La Jolla parents have two opportunities to meet Hilde Gross, a certified family coach and Redirecting Children’s Behavior (RCB) instructor who specializes in home visits.
The first is free seminar on “How to Avoid Everyday Power Struggles” presented Monday, Feb. 11 from 6:15 – 7:45 p.m. at the Riford Library, 7555 Draper Ave.
The second is a free introductory parenting workshop on Feb. 25 from 6:30 – 8 p.m. at Stella Maris Academy, 7654 Herschel Ave. The school will then offer two five-week workshops, one for parents and one for children.
“Having the tools to effectively deal with children’s behavior, as a parent and as a child, is powerful. These are life skills,” said Patricia Lowell, Stella Maris Academy principal. “During her sessions she presents a wealth of materials and explains the rationale for addressing children’s needs. In addition, Hilde effectively demonstrates how to ‘redirect’ children’s behavior in order to produce a successful outcome.”
Gross has been teaching RCB, an approach developed by Kathryn Kvols, whose strategies and philosophy were strongly influenced by Rudolf Dreikurs, M.D., for more than seven years. Gross uses the fundamentals of the course to give parents practical tips and effective tools to create respectful, healthy family relationships.
After parents who had attended her workshops asked for additional coaching, Gross began offering home visits.
Wendy Alexander, who lives in La Jolla with her 10-year-old son, sought help from Gross after separating from her husband. Facing the challenges of single parenting and the emotional upheaval of divorce, Alexander wanted to gain confidence in her parenting skills.
She chose to meet with Gross in her home for several reasons. It allowed Gross to observe the setting and dynamics between Alexander and her son. On several occasions, Gross actually coached Alexander through tough situations.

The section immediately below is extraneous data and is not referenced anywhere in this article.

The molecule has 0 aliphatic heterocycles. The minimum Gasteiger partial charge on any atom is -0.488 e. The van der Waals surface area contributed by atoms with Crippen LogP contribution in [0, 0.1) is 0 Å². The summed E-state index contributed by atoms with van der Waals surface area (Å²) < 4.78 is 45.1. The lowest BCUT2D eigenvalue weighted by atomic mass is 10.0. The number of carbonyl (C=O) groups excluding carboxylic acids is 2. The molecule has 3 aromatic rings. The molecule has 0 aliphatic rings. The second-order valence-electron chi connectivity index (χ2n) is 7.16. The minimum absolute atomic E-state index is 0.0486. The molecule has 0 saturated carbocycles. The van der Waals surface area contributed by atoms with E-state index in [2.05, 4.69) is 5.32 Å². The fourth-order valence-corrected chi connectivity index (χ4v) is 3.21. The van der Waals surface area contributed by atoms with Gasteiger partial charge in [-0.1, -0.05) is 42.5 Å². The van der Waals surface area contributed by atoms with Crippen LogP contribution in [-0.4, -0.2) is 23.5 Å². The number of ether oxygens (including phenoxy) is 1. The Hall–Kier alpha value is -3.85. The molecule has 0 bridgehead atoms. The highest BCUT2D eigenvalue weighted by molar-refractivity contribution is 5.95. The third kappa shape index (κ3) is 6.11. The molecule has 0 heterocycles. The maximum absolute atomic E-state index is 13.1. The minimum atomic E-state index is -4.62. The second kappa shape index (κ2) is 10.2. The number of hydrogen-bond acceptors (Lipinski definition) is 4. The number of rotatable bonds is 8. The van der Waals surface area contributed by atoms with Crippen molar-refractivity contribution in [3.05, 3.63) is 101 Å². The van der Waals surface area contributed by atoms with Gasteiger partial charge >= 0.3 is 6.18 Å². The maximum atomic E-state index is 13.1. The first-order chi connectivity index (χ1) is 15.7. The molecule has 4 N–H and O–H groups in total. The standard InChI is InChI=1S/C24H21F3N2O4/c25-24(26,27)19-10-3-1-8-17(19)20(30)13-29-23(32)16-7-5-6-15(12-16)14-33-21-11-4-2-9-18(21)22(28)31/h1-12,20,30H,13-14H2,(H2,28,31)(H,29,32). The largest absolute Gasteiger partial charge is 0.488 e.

“I didn’t have to explain it,” Alexander said. “She saw it.”
Alexander prefers the privacy and one-on-one focus home visits provide. The sessions with Gross keep Alexander focused on her priorities, namely her son.
Mary Sidiropoulus, a single mother with a 7-year-old daughter, has been strengthening her parenting skills through home visits with Gross after participating in one of her workshops.
“The first class I was blown away,” Sidiropoulos said. “I used everything she taught me, and I had the best weekend ever.”
Learning the skills is easy, said Sidiropoulos. Maintaining them is a lot harder. To keep herself from backsliding, she frequently re-reads the RCB handbook and meets with Gross every few weeks.
“The biggest benefit is it brought us closer,” Sidiropoulos said.
That sense of intimacy makes it easier for her to avoid feeling angry or resentful when a situation comes up, since she is able to empathize and validate her daughter’s feelings.
In turn, her daughter is learning to express her feelings with words and ask for what she needs.
One of the most common problems Gross sees is parents not enforcing boundaries
“That’s one of the main things I discover when I go for a home visit,” Gross said, adding that children need to know parents mean business. “That means following through with the consequences at the time, while staying kind and firm.”
The strategies Gross teaches are deceptively simple, yet incredibly effective. The key to success is taking action before a situation arises, so that parents can be proactive instead of reactive.
Negotiation - establishing expectations and predetermining a consequence - eliminates the need for arguments, Gross said, automatically reducing one of parents’ biggest mistakes: talking too much.
Conversely, there are dialogues that parents should be having with children. Asking how a child feels about a situation or letting them suggest solutions to a problem encourages self-confidence, independence and personal accountability.
“That’s what I’m most interested in,” said Sidiropoulos, “so that (my daughter) grows up to be a healthy adult.”
With a client roster that includes pediatricians, marriage and family counselors, psychologists and teachers, Gross said no parent should be ashamed to seek out education.
“It’s important, not because people are bad parents, but because they want to be better parents,” she said. “What parents don’t know or aren’t aware of is we influence a child’s personality now into adulthood with the way we respond and discipline. The child learns the most from the person they love the most: you.”
For additional information, contact Gross at (619) 379-7646 or visit www.hildercb.com.